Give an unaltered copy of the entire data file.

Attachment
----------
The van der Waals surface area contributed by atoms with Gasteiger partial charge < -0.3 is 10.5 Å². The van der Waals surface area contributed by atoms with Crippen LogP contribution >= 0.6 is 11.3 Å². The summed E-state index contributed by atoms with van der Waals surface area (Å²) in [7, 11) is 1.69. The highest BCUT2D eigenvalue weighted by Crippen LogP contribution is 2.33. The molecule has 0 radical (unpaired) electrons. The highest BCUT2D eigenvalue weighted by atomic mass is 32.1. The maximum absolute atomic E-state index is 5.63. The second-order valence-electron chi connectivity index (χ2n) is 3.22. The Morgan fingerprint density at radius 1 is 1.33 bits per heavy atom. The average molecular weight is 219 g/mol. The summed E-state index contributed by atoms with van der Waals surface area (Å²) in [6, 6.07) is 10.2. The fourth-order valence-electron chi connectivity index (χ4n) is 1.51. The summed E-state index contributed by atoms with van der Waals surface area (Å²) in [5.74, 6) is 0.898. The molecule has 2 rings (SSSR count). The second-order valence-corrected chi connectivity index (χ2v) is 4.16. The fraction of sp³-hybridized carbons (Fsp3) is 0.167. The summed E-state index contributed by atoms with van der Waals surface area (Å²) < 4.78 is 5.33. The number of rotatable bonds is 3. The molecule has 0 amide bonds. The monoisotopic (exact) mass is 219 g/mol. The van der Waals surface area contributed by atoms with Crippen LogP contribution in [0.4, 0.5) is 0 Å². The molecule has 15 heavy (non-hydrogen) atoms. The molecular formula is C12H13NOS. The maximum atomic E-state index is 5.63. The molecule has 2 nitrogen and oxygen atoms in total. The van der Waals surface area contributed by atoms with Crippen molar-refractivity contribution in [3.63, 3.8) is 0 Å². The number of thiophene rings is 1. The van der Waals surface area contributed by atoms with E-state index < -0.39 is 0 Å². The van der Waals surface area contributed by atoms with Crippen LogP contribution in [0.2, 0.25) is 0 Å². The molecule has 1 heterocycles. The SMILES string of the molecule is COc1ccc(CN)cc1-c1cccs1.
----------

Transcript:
The van der Waals surface area contributed by atoms with Gasteiger partial charge < -0.3 is 10.5 Å². The van der Waals surface area contributed by atoms with Crippen LogP contribution >= 0.6 is 11.3 Å². The summed E-state index contributed by atoms with van der Waals surface area (Å²) in [7, 11) is 1.69. The highest BCUT2D eigenvalue weighted by Crippen LogP contribution is 2.33. The molecule has 0 radical (unpaired) electrons. The highest BCUT2D eigenvalue weighted by atomic mass is 32.1. The maximum absolute atomic E-state index is 5.63. The second-order valence-electron chi connectivity index (χ2n) is 3.22. The Morgan fingerprint density at radius 1 is 1.33 bits per heavy atom. The average molecular weight is 219 g/mol. The summed E-state index contributed by atoms with van der Waals surface area (Å²) in [6, 6.07) is 10.2. The fourth-order valence-electron chi connectivity index (χ4n) is 1.51. The summed E-state index contributed by atoms with van der Waals surface area (Å²) in [5.74, 6) is 0.898. The molecule has 2 rings (SSSR count). The second-order valence-corrected chi connectivity index (χ2v) is 4.16. The fraction of sp³-hybridized carbons (Fsp3) is 0.167. The summed E-state index contributed by atoms with van der Waals surface area (Å²) < 4.78 is 5.33. The number of rotatable bonds is 3. The molecule has 0 amide bonds. The monoisotopic (exact) mass is 219 g/mol. The van der Waals surface area contributed by atoms with Crippen LogP contribution in [0.4, 0.5) is 0 Å². The molecule has 15 heavy (non-hydrogen) atoms. The molecular formula is C12H13NOS. The maximum atomic E-state index is 5.63. The molecule has 2 nitrogen and oxygen atoms in total. The van der Waals surface area contributed by atoms with Crippen molar-refractivity contribution in [3.63, 3.8) is 0 Å². The number of thiophene rings is 1. The van der Waals surface area contributed by atoms with E-state index < -0.39 is 0 Å². The van der Waals surface area contributed by atoms with Crippen LogP contribution in [0.2, 0.25) is 0 Å². The molecule has 1 heterocycles. The SMILES string of the molecule is COc1ccc(CN)cc1-c1cccs1.